What were your early years like?
I grew up in Buffalo, New York. My father was a doctor, and my mother worked in marketing and advertising. In high school, I worked as a truck driver and an auto parts salesman (in addition to flipping burgers). I always liked cars and making things, so I thought one day maybe I’d like to run an auto company.
What was the first car you bought?
A Datsun 210. Andy Ray and I bought it for $60 before realizing that we couldn’t afford to insure it or really fix it up (due to a cracked frame). Our second was a 1971 AMC Matador, and we spent a lot more money on that. I think it cost $400.
How did you go from cars to consulting?
When I was younger, I had no idea what management consulting was. I studied mechanical engineering at MIT. Then I joined the U.S. Navy, because I thought it would be a good way to learn about operations and serve my country when the need was greatest. For about five years, I was a submariner — mostly on the USS Providence (SSN 719), a Los Angeles–class fast attack nuclear-powered sub with vertical launch tubes to boot. After that, I did my master’s in management of manufacturing at Kellogg/McCormick School of Management at Northwestern University. That’s where I found out about consulting. I did my summer internship at a brass mill, Chicago Extruded Metals. I accepted a full-time job offer in the operations practice of Strategy& (then Booz Allen Hamilton) in Chicago. That turned into a nearly 16-year career with the firm, all in the operations group.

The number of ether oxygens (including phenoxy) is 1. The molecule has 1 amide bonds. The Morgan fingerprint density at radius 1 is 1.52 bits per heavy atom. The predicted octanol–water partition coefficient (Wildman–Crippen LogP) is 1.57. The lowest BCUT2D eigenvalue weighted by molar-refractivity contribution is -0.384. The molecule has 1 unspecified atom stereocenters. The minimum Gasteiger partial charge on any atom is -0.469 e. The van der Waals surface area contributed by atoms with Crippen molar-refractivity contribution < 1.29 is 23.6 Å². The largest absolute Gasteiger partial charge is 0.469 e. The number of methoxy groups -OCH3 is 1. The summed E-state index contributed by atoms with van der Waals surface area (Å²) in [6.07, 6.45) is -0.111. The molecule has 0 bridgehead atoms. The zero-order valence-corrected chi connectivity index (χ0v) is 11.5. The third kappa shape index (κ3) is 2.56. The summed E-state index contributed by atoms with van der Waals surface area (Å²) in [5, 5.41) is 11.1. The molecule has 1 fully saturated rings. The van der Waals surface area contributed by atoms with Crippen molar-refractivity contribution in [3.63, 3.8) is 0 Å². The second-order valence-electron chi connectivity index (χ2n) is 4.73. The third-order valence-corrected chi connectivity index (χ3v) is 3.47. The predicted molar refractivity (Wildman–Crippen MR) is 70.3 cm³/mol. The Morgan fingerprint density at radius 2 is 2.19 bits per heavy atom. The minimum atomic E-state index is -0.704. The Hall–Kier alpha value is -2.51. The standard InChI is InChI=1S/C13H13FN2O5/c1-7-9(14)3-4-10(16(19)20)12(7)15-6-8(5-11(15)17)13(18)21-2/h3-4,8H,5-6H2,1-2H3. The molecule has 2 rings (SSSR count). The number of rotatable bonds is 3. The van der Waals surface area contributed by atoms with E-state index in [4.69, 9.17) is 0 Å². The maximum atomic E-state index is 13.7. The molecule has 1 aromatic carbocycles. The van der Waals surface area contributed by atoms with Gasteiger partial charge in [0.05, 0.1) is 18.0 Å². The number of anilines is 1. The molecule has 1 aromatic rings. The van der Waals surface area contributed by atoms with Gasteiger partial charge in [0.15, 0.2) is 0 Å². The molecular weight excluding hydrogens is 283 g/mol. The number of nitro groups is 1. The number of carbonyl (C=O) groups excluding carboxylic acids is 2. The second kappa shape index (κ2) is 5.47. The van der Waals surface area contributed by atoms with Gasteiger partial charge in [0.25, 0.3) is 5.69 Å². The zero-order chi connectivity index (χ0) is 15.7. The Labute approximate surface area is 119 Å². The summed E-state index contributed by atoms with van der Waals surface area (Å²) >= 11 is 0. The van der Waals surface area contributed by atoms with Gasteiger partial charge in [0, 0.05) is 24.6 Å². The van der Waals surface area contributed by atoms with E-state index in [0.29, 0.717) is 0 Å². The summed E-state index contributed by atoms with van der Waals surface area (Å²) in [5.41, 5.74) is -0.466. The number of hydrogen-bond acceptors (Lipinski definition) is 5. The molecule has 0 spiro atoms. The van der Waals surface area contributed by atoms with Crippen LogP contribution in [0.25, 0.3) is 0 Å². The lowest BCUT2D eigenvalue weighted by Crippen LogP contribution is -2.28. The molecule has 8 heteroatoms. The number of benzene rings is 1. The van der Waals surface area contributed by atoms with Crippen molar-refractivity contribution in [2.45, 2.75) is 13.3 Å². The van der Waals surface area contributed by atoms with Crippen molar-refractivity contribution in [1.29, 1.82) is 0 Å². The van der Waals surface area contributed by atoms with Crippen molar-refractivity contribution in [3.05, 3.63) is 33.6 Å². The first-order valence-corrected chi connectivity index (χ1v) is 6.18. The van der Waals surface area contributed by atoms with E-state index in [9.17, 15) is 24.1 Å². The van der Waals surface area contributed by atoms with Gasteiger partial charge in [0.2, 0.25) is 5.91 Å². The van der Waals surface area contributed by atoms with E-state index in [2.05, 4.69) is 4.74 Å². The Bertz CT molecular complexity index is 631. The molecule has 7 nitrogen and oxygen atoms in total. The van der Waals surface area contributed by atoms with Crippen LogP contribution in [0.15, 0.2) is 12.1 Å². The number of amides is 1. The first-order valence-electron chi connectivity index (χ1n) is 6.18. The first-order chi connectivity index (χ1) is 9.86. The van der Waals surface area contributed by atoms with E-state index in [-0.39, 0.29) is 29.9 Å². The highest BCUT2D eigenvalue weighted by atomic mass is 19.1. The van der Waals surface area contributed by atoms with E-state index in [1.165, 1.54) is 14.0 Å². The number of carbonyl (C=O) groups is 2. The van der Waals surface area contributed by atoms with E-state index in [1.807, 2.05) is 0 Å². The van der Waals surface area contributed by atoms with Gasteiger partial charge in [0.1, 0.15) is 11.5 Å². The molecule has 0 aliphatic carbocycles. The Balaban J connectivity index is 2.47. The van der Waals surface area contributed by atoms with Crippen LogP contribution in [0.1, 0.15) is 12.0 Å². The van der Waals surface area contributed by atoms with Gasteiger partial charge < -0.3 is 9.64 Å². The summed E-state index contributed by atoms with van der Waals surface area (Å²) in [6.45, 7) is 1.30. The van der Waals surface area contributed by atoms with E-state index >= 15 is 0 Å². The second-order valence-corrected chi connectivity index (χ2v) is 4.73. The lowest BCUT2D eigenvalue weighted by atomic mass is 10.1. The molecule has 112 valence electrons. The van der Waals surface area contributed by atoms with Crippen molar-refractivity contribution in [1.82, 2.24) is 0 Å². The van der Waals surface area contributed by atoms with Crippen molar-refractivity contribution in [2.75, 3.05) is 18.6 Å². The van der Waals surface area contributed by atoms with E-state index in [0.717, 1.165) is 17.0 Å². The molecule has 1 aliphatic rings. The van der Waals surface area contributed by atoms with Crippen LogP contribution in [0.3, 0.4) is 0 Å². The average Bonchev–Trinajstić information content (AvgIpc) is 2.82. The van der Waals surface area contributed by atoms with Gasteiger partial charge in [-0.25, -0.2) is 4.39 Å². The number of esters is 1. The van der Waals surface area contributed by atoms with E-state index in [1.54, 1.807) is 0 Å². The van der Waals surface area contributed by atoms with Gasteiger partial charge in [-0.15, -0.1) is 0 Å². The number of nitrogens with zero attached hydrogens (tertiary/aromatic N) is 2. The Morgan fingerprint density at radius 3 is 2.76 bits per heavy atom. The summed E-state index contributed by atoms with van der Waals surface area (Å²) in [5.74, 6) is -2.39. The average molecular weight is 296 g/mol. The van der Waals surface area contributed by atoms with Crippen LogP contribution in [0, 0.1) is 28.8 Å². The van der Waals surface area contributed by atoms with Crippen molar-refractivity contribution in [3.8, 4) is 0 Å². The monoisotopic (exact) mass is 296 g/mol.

What kept you at Strategy& for more than 15 years?
From the start, I loved the fast pace of the work, and being able to touch so many companies with different problems and issues. I hoped the experience would give me the ability to ultimately run a business myself. And luckily, it worked out for me that way. The main thing that kept me there was the team. We had a great team that worked together and had fun, even when times were stressful — and they were.
Any lasting lessons that still apply to your work today as CEO?
When I think about the success of a business, it comes down to problem solving, decision making, and winning over a wide range of people — your team, your organization, your board, and investors. As a consultant, I got to watch some of the best in the business do those things. I got to see a whole bunch of different styles that work. And I’d like to think that I picked up a few of them along the way. I know that learning how to make the right decisions and problem solve was the part of my Strategy& education that I use every day.
How would you describe your leadership style?
I try to ask the right questions and empower the management teams to come up with their own headlines. What are the key issues? What analysis do we need to do to find the answers? My goal is to work together, rather than get too far ahead of people. I think that I end up grabbing the bull by the horns often on our major issues, but I am working on turning it over to the team. We have a great team here, with four former Strategy& team members (Steve Eldam, Christian Messmacher, Mustafa Alshawaf, and Julian Diaz), making us perhaps the best strategy team that I have seen in a large company.
What’s the best part of your job now?